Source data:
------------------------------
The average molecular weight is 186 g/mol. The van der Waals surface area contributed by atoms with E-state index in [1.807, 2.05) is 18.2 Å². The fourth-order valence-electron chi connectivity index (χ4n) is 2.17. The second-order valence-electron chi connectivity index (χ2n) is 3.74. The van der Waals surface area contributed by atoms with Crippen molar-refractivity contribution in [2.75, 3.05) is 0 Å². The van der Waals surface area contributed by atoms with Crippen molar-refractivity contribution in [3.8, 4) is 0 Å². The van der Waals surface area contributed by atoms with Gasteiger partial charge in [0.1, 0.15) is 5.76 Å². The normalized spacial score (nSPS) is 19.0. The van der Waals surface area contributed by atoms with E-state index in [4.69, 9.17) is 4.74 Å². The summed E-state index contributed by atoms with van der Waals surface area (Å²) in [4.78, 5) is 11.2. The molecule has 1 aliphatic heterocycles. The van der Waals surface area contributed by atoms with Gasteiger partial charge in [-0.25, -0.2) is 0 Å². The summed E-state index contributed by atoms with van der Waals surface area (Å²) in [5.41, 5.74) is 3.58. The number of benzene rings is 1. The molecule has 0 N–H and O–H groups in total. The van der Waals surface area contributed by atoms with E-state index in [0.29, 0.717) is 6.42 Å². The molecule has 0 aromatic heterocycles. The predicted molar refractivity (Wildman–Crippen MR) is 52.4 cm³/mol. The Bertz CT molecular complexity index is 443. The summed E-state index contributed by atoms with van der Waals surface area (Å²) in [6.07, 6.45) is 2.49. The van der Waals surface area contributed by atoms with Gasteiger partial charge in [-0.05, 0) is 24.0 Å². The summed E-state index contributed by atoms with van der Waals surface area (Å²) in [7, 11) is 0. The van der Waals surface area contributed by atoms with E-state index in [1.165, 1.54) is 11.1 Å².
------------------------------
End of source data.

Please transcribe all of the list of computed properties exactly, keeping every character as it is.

The average molecular weight is 186 g/mol. The van der Waals surface area contributed by atoms with E-state index in [1.807, 2.05) is 18.2 Å². The fourth-order valence-electron chi connectivity index (χ4n) is 2.17. The second-order valence-electron chi connectivity index (χ2n) is 3.74. The van der Waals surface area contributed by atoms with Crippen molar-refractivity contribution in [2.75, 3.05) is 0 Å². The van der Waals surface area contributed by atoms with Crippen molar-refractivity contribution in [3.8, 4) is 0 Å². The van der Waals surface area contributed by atoms with Gasteiger partial charge in [0.1, 0.15) is 5.76 Å². The normalized spacial score (nSPS) is 19.0. The van der Waals surface area contributed by atoms with E-state index in [4.69, 9.17) is 4.74 Å². The summed E-state index contributed by atoms with van der Waals surface area (Å²) in [4.78, 5) is 11.2. The molecule has 1 aliphatic heterocycles. The van der Waals surface area contributed by atoms with Gasteiger partial charge in [-0.25, -0.2) is 0 Å². The summed E-state index contributed by atoms with van der Waals surface area (Å²) in [5.41, 5.74) is 3.58. The number of benzene rings is 1. The molecule has 0 N–H and O–H groups in total. The van der Waals surface area contributed by atoms with E-state index in [0.29, 0.717) is 6.42 Å². The molecule has 0 aromatic heterocycles. The predicted molar refractivity (Wildman–Crippen MR) is 52.4 cm³/mol. The Bertz CT molecular complexity index is 443. The summed E-state index contributed by atoms with van der Waals surface area (Å²) in [6.07, 6.45) is 2.49. The van der Waals surface area contributed by atoms with Gasteiger partial charge in [-0.05, 0) is 24.0 Å². The summed E-state index contributed by atoms with van der Waals surface area (Å²) in [7, 11) is 0. The van der Waals surface area contributed by atoms with E-state index in [1.165, 1.54) is 11.1 Å².